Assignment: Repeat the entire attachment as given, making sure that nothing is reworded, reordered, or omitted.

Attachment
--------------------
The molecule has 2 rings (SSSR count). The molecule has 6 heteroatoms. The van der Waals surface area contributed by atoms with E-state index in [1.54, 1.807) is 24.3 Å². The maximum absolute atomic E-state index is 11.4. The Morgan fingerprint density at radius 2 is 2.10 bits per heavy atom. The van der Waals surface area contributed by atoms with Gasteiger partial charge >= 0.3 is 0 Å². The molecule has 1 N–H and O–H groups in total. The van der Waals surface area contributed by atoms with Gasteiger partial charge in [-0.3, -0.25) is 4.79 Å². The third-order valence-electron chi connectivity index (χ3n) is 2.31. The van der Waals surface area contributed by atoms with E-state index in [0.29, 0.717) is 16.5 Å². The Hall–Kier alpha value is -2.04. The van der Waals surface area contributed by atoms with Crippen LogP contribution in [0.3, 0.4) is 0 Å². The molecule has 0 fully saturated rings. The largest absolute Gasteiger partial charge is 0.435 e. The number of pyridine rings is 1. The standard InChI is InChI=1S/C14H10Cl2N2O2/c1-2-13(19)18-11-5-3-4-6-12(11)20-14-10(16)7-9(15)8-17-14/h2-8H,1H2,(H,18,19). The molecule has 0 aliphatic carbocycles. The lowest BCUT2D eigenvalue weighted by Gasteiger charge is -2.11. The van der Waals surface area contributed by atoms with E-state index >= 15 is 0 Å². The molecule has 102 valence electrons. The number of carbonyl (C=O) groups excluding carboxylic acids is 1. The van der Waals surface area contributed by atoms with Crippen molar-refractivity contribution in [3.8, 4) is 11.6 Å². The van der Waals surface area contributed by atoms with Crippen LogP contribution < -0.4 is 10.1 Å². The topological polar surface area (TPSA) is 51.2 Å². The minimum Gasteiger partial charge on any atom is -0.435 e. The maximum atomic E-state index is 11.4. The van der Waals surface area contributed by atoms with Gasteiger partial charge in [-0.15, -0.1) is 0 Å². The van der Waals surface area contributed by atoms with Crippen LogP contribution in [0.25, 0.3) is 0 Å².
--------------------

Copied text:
The molecule has 2 rings (SSSR count). The molecule has 6 heteroatoms. The van der Waals surface area contributed by atoms with E-state index in [1.54, 1.807) is 24.3 Å². The maximum absolute atomic E-state index is 11.4. The Morgan fingerprint density at radius 2 is 2.10 bits per heavy atom. The van der Waals surface area contributed by atoms with Gasteiger partial charge >= 0.3 is 0 Å². The molecule has 1 N–H and O–H groups in total. The van der Waals surface area contributed by atoms with Gasteiger partial charge in [-0.3, -0.25) is 4.79 Å². The third-order valence-electron chi connectivity index (χ3n) is 2.31. The van der Waals surface area contributed by atoms with E-state index in [0.29, 0.717) is 16.5 Å². The Hall–Kier alpha value is -2.04. The van der Waals surface area contributed by atoms with Crippen LogP contribution in [0.3, 0.4) is 0 Å². The molecule has 0 fully saturated rings. The largest absolute Gasteiger partial charge is 0.435 e. The number of pyridine rings is 1. The standard InChI is InChI=1S/C14H10Cl2N2O2/c1-2-13(19)18-11-5-3-4-6-12(11)20-14-10(16)7-9(15)8-17-14/h2-8H,1H2,(H,18,19). The molecule has 0 aliphatic carbocycles. The lowest BCUT2D eigenvalue weighted by Gasteiger charge is -2.11. The van der Waals surface area contributed by atoms with E-state index >= 15 is 0 Å². The molecule has 102 valence electrons. The number of carbonyl (C=O) groups excluding carboxylic acids is 1. The van der Waals surface area contributed by atoms with Crippen molar-refractivity contribution in [3.8, 4) is 11.6 Å². The van der Waals surface area contributed by atoms with Crippen LogP contribution < -0.4 is 10.1 Å². The topological polar surface area (TPSA) is 51.2 Å². The minimum Gasteiger partial charge on any atom is -0.435 e. The maximum atomic E-state index is 11.4. The van der Waals surface area contributed by atoms with Gasteiger partial charge in [-0.15, -0.1) is 0 Å². The van der Waals surface area contributed by atoms with Crippen LogP contribution in [0.25, 0.3) is 0 Å².